Richard Teitelbaum has written a fascinating piece for Institutional Investor on the contemporary pickle in which sovereign wealth funds find themselves. He calls it a “triple threat” but really emphasizes only two treats out of the three within his canvas.
Abstractly put, SWFs are under pressure from three different directions: first, many of them are carbon-fuel based, and the collapse in oil prices has been a big hit. Teitelbaum doesn’t seem to think this is a biggie, though. “[T]here is little or no panic selling of illiquid assets and, with a couple of notable exceptions, like Russia’s pension fund, few blatant violations of the rules on disbursements of funds….”
Second, and more pressingly, recent months have seen “a spell of wild currency swings; including a 13 percent drop in the euro vis-à-vis the dollar over the 12 months through late August.” There was also the matter of the Swiss franc, etc.
Politicians and Snowballs
Third, and another “snowballing trend”: sovereigns are looking over the shoulders of their sovereign wealth funds. The SWFs used to be semi-autonomous fiefdoms. That is so no longer. This means “social responsibility” mandates, among much else, and mandates imposed in ways that can hurt. Norway recently informed its Government Pension Fund Global that the GPFG won’t be allowed any longer to invest in coal. There is also political pressure on it to sell its stock in Coca-Cola.
On the other side of the Eurasian landmass, an effort by the Korean Investment Corp. to buy a 19 percent stake in a U.S. baseball team was canceled in the wake of (and perhaps as a consequence of) criticism from an opposition member of parliament. Yes, as Teitelbaum observes, the CEO of KIC denies that such criticism is what killed the Dodgers deal, but that is the sort of face saving thing CEOs often say.
Meanwhile , in Singapore the head of the Singapore Democratic Party is demanding transparency from the two important SWFs associated with that country: GIC and Temasek. They should “open their books” say Chee Soon Juan. Chee disagrees both with specific decisions of theirs (each invested in large US based banks as those banks entered crisis in 2008, each was in some measure rescued by the US Treasury’s TARP program) and with their reporting. He says that Temaselks’ claims about its returns are in particular inconsistent with its claims about its returns, and he wants transparency so he can figure out the discrepancy.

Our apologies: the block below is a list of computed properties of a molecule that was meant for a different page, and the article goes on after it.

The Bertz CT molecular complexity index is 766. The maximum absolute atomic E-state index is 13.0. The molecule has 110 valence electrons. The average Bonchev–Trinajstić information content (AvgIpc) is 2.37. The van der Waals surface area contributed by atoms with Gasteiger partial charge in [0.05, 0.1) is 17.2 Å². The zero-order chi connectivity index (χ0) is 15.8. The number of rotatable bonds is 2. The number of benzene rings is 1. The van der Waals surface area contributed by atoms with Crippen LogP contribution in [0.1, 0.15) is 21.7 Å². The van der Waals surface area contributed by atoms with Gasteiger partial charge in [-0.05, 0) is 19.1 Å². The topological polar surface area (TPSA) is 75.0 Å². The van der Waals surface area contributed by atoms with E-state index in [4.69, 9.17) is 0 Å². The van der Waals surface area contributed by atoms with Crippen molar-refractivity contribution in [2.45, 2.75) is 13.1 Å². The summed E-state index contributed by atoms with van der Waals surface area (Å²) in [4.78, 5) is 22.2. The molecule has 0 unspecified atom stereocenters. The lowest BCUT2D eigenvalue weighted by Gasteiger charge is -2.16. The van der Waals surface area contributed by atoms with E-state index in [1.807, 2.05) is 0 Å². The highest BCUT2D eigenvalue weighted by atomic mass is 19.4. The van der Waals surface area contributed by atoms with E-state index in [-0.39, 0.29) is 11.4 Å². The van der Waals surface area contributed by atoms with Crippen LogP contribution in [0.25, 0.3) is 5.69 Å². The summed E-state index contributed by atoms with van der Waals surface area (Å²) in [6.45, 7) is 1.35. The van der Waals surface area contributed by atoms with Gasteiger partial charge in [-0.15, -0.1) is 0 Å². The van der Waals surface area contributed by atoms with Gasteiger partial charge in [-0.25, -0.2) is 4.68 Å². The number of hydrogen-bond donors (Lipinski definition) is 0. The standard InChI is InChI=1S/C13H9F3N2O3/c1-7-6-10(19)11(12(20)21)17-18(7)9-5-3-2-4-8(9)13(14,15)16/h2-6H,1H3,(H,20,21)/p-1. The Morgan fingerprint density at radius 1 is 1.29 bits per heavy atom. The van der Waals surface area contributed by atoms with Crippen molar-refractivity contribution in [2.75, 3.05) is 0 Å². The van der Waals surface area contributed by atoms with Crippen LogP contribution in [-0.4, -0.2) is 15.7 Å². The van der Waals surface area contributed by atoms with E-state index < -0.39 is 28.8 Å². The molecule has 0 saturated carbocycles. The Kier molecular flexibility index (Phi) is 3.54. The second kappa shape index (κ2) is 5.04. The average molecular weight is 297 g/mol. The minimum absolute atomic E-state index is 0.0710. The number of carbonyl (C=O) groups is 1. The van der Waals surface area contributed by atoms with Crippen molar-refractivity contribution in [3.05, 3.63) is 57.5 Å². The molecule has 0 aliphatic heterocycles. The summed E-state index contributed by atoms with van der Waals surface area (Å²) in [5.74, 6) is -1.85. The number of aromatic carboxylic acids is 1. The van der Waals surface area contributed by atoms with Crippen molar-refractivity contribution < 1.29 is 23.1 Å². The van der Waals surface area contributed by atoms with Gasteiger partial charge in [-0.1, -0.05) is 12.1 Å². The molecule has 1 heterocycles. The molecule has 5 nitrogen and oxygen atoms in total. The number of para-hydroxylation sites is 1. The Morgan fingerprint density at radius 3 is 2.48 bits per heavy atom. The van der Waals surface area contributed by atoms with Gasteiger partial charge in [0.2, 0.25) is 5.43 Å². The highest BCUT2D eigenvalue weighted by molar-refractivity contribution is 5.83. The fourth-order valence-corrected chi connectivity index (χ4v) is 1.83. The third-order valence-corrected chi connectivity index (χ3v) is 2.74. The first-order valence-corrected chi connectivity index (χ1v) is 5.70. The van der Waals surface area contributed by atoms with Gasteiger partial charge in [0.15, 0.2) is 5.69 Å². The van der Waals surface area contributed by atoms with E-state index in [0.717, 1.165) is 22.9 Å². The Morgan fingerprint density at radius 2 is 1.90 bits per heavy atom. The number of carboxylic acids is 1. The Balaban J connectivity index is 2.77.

After seemingly pooh-poohing the oil leg of this tripod early in his article, Teitelbaum comes back to it later. Yes, oil is a big deal. Norway’s aforementioned GFPG was valued at $893.2 billion in 2014 according to Sovereign Wealth Center estimates, but that number is down to $877.4 billion this year. The International Energy Agency calls Norway “the third-largest exporter of energy in the world,” and the GFPG is bound up with the value of those exports. Indeed, that’s why the GFPG exists, to see to it that the oil boon does not cease to be of benefit to Norway when the oil fields there run dry.
But … Norway is also a country where the desire to roll back climate change is an integral part of the political culture. One activist website, the “REDD Monitor,” says that Norway is feeling a collective sense of guilt from the receipt of so much oil money, and its own reforestation and climate initiatives are efforts to assuage that sense of guilt.
Teitelbaum’s point in referencing Norway, then, may be that the first source of pressure (the decline in receipts from oil generally) is less of a problem even there than is the third (the politicization of SWF governance) in situations where the two are very much and very obviously intertwined.
A subsidiary point, the mere fact that the fund has a lower valuation this year than it did last does not by itself constitute a crisis. Teitelbaum quotes Andrew Bauer, senior economic analyst at the Natural Resource Governance Institute, saying that for SWFs, “size for the sake of size makes no sense.”
Anyway: what does all this mean for alpha seekers? To answer that: understand that SWFs are not alpha seekers. They are at best beta players. At worst, they are inefficiently run pension funds. For reasons of unwieldy size and time horizon alike, they aren’t in a position to crowd hedge funds out of the latter’s distinctive plays. Instead, they may create some such plays by their own whale-like presence. SWFs aren’t card counters at the casino. They may in some circumstances become the casino, vulnerable to good card counters.